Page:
The term Greek Orthodox Church refers to churches within the larger communion of Eastern Orthodox Christianity sharing a common tradition whose liturgy is also traditionally conducted in Koine Greek, the original language of the New Testament.
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The churches where the Greek Orthodox term is applicable are:
The four ancient Patriarchates:
Two national autocephalous churches:
As well as:
And four eparchies of the Ecumenical Patriarchate of Constantinople:
The Orthodox Church of Albania, whose liturgy is carried out in Koine Greek only in certain areas of Albania, has also been described as the Greek Orthodox Church of Albania, however this has become complicated by tensions between the Greek and Albanian governments over the ethnic Greek minority in Albania, the majority of which happen to be followers of the Orthodox Church.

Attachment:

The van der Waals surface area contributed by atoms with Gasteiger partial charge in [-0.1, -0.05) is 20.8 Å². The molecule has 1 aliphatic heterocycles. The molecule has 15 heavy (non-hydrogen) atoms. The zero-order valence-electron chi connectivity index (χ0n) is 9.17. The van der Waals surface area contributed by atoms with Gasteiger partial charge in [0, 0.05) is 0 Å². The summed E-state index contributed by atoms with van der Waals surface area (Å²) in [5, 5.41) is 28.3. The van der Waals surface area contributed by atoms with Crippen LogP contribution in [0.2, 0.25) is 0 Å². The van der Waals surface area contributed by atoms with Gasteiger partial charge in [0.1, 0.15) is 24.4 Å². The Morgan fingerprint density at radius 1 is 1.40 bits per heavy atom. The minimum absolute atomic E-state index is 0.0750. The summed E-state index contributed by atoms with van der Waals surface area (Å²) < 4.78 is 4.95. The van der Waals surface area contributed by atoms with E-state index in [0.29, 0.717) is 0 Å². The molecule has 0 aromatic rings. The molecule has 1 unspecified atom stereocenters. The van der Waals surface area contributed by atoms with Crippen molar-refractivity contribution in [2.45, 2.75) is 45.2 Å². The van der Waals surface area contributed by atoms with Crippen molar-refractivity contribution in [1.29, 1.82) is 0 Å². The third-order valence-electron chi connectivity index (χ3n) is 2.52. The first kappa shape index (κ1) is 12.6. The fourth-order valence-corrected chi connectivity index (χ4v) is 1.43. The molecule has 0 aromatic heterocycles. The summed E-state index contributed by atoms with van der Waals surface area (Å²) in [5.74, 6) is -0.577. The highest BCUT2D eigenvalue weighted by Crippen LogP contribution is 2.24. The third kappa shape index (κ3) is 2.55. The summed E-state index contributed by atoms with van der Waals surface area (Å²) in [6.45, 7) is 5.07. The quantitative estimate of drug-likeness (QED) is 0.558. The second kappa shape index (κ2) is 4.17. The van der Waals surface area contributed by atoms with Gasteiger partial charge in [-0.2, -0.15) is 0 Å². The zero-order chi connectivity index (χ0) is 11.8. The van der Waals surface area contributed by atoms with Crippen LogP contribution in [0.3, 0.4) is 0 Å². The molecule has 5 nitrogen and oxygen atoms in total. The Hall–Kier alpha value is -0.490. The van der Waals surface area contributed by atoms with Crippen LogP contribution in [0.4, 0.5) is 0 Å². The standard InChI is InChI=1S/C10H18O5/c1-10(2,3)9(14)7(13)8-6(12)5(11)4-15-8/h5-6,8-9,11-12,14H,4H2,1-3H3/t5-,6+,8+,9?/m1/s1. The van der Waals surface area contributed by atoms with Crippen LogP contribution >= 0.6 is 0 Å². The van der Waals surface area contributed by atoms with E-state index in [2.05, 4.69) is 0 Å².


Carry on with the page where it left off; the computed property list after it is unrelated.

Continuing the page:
Historically, the term Greek Orthodox has also been used to describe all Eastern Orthodox Churches, because the word "Greek" in the phrase "Greek Orthodox" is used to refer to the Greek heritage of the Byzantine Empire because during 8 centuries of Christian history most intellectual, cultural, and social developments in the Christian church took place within the Empire or in an area of its influence, thus, most parts of the liturgy, traditions, and practices of the church of Constantinople were adopted by all followers and still provide the basic patterns of Orthodoxy now days. However, the term Greek Orthodox was abandoned by Slavic and other national orthodox churches, who had proceeded to assist to the purposes of their peoples national awakenings, from as early as the 10th century A.D.